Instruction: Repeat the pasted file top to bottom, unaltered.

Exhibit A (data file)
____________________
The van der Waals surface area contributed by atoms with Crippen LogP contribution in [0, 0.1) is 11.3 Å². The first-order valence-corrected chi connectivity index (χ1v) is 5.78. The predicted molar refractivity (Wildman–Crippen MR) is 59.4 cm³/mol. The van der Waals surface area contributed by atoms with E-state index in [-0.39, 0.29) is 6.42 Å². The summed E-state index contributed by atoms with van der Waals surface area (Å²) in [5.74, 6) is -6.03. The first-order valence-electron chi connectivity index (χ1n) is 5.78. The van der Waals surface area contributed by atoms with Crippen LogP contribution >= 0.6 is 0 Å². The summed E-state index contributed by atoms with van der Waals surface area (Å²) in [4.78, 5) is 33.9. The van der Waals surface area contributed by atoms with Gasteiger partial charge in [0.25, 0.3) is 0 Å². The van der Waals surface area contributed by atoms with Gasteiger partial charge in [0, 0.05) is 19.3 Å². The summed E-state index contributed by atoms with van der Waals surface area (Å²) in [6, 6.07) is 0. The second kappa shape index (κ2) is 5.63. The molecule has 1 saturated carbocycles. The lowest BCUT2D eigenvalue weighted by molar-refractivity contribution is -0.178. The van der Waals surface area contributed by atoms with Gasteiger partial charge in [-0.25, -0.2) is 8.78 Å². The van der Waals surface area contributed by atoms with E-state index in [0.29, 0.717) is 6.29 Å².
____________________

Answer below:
The van der Waals surface area contributed by atoms with Crippen LogP contribution in [0, 0.1) is 11.3 Å². The first-order valence-corrected chi connectivity index (χ1v) is 5.78. The predicted molar refractivity (Wildman–Crippen MR) is 59.4 cm³/mol. The van der Waals surface area contributed by atoms with E-state index in [-0.39, 0.29) is 6.42 Å². The summed E-state index contributed by atoms with van der Waals surface area (Å²) in [5.74, 6) is -6.03. The first-order valence-electron chi connectivity index (χ1n) is 5.78. The van der Waals surface area contributed by atoms with Crippen LogP contribution >= 0.6 is 0 Å². The summed E-state index contributed by atoms with van der Waals surface area (Å²) in [4.78, 5) is 33.9. The van der Waals surface area contributed by atoms with Gasteiger partial charge in [0.25, 0.3) is 0 Å². The van der Waals surface area contributed by atoms with Gasteiger partial charge in [0, 0.05) is 19.3 Å². The summed E-state index contributed by atoms with van der Waals surface area (Å²) in [6, 6.07) is 0. The second kappa shape index (κ2) is 5.63. The molecule has 1 saturated carbocycles. The lowest BCUT2D eigenvalue weighted by molar-refractivity contribution is -0.178. The van der Waals surface area contributed by atoms with Gasteiger partial charge in [-0.25, -0.2) is 8.78 Å². The van der Waals surface area contributed by atoms with E-state index in [0.29, 0.717) is 6.29 Å².